Kyle MacLachlan Has Trouble Nailing a Scene While Filming ‘Dune’ in Oral History of Sci-Fi Epic (Exclusive Excerpt)

Just because “Dune: Part Two” has been pushed back to 2024 doesn’t mean that your fall can’t be filled with delicious “Dune”-y goodness (the spice, if you will).

Max Evry’s “A Masterpiece in Disarray: David Lynch’s ‘Dune,’ An Oral History” traces the development, production and reception to the “Eraserhead” filmmaker’s take on Frank Herbert’s beloved sci-fi novel. The book, to be released by 1984 Publishing on Sept. 19, is a gorgeous artifact (those red pages) and richly rewarding, even if you have only a passing interest or understanding of the initial attempt at a “Dune” adaptation. As you can imagine, things are messy, and in this exclusive excerpt, star Kyle MacLachlan, Sean Young and others recount a particularly fraught sequence that MacLachlan was having trouble with. Enjoy!

David Lynch’s ability to help actors bring their best to the table was often tested. During the filming of the knife fight with Jamis (Judd Omen), Kyle MacLachlan had difficulty in the scene directly after when he has to cry over Jamis’ death. The whole sequence (including the fight) was shot but ultimately cut out of the picture, with MacLachlan admitting to Starlog that he was “pleased to see it gone.”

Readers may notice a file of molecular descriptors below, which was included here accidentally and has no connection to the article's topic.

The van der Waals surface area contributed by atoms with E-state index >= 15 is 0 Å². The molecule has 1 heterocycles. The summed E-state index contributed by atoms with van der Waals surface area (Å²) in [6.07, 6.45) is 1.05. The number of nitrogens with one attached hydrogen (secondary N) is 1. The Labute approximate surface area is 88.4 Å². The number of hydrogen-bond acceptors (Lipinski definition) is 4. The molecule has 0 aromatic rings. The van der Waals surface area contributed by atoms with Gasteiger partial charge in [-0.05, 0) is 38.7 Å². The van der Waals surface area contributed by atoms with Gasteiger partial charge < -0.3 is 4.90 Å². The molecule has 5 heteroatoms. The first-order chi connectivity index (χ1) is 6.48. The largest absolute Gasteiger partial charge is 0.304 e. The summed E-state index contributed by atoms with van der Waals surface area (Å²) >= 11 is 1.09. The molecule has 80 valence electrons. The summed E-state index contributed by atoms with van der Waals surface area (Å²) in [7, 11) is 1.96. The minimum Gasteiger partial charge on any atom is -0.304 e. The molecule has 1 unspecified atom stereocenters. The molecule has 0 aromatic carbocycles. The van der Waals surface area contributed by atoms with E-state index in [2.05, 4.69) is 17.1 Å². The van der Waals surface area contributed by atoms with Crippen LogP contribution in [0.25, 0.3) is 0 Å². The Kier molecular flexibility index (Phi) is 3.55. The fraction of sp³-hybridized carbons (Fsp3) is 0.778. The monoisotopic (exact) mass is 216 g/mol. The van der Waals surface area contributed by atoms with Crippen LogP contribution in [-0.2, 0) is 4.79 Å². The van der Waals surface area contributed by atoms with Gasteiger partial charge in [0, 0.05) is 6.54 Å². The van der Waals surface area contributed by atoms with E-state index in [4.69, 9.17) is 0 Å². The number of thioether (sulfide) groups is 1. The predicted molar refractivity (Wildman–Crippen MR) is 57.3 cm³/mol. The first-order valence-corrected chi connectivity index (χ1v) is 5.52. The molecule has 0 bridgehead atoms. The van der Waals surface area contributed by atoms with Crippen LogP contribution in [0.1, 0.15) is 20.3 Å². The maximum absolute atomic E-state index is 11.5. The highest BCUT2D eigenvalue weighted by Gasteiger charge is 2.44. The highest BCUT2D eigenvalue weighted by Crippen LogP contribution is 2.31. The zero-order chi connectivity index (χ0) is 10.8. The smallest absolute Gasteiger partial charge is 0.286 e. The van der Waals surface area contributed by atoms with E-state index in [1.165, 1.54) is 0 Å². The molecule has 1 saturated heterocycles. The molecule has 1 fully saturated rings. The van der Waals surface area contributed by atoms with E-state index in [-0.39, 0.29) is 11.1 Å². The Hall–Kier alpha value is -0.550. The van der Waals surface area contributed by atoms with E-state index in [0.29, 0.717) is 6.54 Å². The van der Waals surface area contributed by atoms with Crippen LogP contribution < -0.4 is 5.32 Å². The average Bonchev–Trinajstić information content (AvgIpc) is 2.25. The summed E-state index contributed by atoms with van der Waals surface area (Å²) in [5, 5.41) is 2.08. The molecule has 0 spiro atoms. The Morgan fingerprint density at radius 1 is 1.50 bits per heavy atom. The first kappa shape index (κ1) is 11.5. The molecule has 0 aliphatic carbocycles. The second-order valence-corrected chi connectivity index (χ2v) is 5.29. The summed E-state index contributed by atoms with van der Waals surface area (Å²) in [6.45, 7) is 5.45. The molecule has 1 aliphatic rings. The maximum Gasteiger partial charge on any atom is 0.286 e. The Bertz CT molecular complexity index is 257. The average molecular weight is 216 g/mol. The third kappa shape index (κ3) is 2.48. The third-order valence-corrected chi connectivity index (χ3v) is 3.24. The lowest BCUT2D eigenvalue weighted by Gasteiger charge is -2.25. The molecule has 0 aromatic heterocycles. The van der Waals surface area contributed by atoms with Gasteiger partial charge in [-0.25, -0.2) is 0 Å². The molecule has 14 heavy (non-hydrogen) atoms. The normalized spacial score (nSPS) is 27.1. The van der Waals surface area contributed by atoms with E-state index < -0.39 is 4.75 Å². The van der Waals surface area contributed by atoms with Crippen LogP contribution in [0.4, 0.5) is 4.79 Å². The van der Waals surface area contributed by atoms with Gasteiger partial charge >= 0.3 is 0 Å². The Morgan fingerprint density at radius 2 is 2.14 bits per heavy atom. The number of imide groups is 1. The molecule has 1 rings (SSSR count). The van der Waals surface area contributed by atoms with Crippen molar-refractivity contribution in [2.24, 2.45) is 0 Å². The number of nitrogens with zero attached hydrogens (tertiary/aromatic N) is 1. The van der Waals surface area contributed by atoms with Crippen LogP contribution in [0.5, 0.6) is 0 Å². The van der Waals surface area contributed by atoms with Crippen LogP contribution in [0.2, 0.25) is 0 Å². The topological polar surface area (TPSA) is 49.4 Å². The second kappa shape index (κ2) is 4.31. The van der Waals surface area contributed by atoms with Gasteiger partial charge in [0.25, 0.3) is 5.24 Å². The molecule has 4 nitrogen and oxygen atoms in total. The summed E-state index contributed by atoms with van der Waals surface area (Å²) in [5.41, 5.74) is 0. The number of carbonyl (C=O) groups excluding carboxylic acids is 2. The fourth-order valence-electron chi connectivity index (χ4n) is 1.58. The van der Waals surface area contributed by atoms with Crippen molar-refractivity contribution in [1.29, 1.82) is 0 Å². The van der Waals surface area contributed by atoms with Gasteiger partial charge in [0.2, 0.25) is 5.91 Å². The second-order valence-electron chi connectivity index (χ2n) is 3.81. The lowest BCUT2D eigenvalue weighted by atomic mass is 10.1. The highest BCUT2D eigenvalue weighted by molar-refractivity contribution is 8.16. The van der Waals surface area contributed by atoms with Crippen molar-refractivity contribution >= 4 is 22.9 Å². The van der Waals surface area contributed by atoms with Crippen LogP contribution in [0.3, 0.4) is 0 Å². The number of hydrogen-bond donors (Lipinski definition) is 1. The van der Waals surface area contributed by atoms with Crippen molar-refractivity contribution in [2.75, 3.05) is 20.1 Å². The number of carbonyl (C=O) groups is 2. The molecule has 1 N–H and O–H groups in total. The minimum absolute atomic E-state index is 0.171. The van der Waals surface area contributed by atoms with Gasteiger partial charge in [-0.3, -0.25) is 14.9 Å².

KENNETH GEORGE GODWIN: That was a massive setup. It was an Aguilas Rojas location. They had a huge construction crane with a massive metal cable that the camera was hanging on. The camera operator was basically dragging it around on this cable. You’re following the fight down in this gully. The follow-up to that fight—which narratively was really, really important—was after he kills the first man he’s ever killed—Jamis— Paul cries, and the Fremen camp are like, “why are you leaking water for this guy?” It’s like, “this guy is different from us.” That’s the beginning of him becoming their messiah. It was a big night.

KYLE MACLACHLAN: In the book, the structure was that I’m drawn into this fight and I don’t want to fight. There’s a delay, so it doesn’t happen right then; we go back, and it’s more a ceremonial thing. What I’m trying to get at is there’s a period of time between the actual killing and the realization. It was challenging to go through the idea that you’re killing and the adrenaline is running through you—the kind of energy that has—and then to stop that and suddenly have, “Oh, I just killed someone, and now I’m crying because I killed them.” The book had set it up perfectly so you killed him, there’s a period of time, and then as I am expressing my feelings—having thought about it for a while—and expressing my relationship to Jamis . . . It’s one of the beautiful parts of the book where all of his things are scattered around, and people come forward and say, “I’m going to take this baliset he had because I remember he saved me in the valley of the birds when we were being . . .” or “he gave me water.” Some connection that each of the tribe people had, and then I go forward and say, “Jamis taught me something,” and that’s when that emotion comes.

PAUL M. SAMMON: Kyle became upset because he was having trouble summoning up the proper tearful response to his killing of Jamis. It was more an actor’s frustration at not being able to tap into the required emotion, especially when he had hundreds of people standing around watching during a major story sequence.